Yes, Ms. Congresswoman. It Is Okay To Have Kids

Last week, U.S. Representative Alexandria Ocasio-Cortez of New York mused out loud about whether it is okay to have children.

“The lives of children are going to be very difficult,” she said. “And it does lead young people, I think, to have a legitimate question: Is it okay to have children?” she asked.

I feel a little bit like Steve Carell in the new Pepsi commercial when I hear that. Is it okay to have children? “Are puppies okay? Is a shooting star okay? Is the laughter of a small child okay?”

Having children is more than okay. It’s the answer to what ails us. Why?

First of all, the question isn’t really about “having children.” It’s about having Alexandrias … or George Baileys. Or Normans.

The movie It’s a Wonderful Life is not meant to be about abortion. But as many have noted, it kind of is. The premise of the movie is that George Bailey gets to see the way his city of Bedford Falls would have looked if he had never been born.

How did it look? Instead of a quiet, family-centered town, it became Pottersville — a raucous, racy, hard-drinking place where the local taxi driver has a broken marriage, there is gun violence on the streets, and the loneliest person in town is the librarian.

In other words, it looked much like America today. Did we abort the George Bailey who would have made our own society more human?

It’s a good thing Norman Borlaug wasn’t aborted. There used to be mass famines and worries that the world’s food supply was running out, before he revolutionized agriculture and saved a billion lives.

Will we abort the Norman Borlaug who can solve the environmental problems we worry about today?

“Strange, isn’t it?” asks Clarence in the movie. “Each man’s life touches so many other lives. When he isn’t around he leaves an awful hole, doesn’t he?”

Second, the most important problem we face is a deficit of people, not a surplus.

mentioned before a startling study published November 8 in The Lancet medical journal that followed demographic trends worldwide since 1950. It found that we are having so few children that half the world’s populations are disappearing.

“It’s a surprise even to people like myself,” said Dr. Christopher Murray, who worked on the study. “In a generation, the issue’s not going to be about population growth. It’s going to be about population decline or relaxing immigration policies.”

Japan is already discovering how a lack of population can hurt an economy. We’re next.

Third, children help us see — and improve — the future.

After she asked if it was okay to have children, Ocasio-Cortez said something telling. “Even if you don’t have kids, there are still children here, and we have a moral obligation … to leave a better world for them.”

Here, she is right. Children are a great motivator. In fact, they transform the way we look at the world.

People who have no children may naturally care more about the present — what impacts me right now — than the future. It is hard to care about a school system that doesn’t affect you, an economy that is good for now, or even the environment, if you don’t have children.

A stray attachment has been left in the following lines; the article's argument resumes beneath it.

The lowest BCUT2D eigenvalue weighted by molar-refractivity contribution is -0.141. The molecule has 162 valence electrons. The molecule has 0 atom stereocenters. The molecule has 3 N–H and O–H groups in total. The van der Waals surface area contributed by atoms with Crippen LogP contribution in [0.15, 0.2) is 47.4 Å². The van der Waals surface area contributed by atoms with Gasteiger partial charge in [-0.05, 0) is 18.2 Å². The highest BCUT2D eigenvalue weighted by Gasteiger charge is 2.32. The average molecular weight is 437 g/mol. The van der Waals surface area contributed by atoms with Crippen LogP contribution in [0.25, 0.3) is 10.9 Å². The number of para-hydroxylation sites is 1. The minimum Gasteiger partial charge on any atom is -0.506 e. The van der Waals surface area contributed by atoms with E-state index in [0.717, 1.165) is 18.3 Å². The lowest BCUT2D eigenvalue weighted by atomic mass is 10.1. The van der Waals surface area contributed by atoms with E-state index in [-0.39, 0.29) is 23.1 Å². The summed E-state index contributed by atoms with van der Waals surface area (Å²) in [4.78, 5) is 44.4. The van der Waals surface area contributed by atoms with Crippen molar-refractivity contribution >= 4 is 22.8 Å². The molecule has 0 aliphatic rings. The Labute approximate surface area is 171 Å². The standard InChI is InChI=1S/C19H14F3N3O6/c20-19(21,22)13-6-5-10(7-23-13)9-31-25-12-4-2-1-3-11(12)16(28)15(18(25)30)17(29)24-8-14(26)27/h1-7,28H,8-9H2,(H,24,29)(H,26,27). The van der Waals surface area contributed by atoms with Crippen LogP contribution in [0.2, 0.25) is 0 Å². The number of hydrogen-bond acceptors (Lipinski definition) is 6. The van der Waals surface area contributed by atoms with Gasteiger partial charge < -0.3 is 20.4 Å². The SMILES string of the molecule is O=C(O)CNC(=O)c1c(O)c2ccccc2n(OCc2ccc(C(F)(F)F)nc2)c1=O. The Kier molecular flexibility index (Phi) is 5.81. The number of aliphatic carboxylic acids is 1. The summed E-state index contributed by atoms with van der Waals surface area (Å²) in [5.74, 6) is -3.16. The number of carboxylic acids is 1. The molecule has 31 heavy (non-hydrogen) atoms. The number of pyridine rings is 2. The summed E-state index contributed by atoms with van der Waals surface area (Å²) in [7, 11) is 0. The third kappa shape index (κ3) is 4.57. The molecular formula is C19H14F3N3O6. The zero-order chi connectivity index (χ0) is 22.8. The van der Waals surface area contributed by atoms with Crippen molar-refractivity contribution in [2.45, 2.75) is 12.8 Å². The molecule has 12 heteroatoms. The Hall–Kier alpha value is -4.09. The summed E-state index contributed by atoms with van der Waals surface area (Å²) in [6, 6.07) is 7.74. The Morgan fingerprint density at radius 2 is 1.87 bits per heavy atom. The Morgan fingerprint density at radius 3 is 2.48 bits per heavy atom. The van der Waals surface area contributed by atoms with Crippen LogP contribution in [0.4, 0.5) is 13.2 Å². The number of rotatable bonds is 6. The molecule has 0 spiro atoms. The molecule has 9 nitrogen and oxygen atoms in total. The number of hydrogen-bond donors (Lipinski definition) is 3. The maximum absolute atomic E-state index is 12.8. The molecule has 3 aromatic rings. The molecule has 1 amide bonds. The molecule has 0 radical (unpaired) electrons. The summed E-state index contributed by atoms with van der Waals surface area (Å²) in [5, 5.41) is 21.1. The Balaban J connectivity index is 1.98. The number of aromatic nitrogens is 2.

But when people have children their whole outlook changes. They start to pay attention to the future in a whole new way.

Fourth, it is a big cop-out to see “fewer people” as a viable solution to environmental problems.

Think of what we are saying when we argue that to save the environment we need fewer children. We are saying that people are an ugly imposition on the world. And we are assuming people will do nothing but harm the environment.

In fact, this lets us off the hook, like saying: “Let’s not change the way we live — let’s just deny others the chance to live.”

As Pope Francis put it in Laudato Si: “Instead of resolving the problems of the poor and thinking of how the world can be different, some can only propose a reduction in the birth rate.” But “to blame population growth instead of extreme and selective consumerism on the part of some, is one way of refusing to face the issues.”

Which brings us to a fifth and final reason to have children. They are beautiful, infinitely lovable, and immeasurably valuable.

Children help us see the world through new eyes filled with wonder. They help us see ourselves through new eyes. They, in fact, help us see God through new eyes — because each of them is made in his image and likeness.

“To love another person is to see the face of God,” goes the line from the musical Les Miserables. That is absolutely true.

Seeing others as a threat — avoiding them, fearing them, aborting them — makes our hearts grow small and mean and decreases our capacity to love.

Welcoming others, making room for them and cherishing them, makes our heart grow larger and our souls grow deeper.

This appeared at Aleteia.

Tom Hoopes

Tom Hoopes

Tom Hoopes, author of The Rosary of Saint John Paul II and The Fatima Family Handbook, is writer in residence at Benedictine College in Kansas and hosts The Extraordinary Story podcast about the life of Christ. A former reporter in the Washington, D.C., area, he served as press secretary of the U.S. House Ways & Means Committee Chairman and spent 10 years as executive editor of the National Catholic Register newspaper and Faith & Family magazine. His work frequently appears in Catholic publications such as Aleteia.org and the Register. He and his wife, April, have nine children and live in Atchison, Kansas.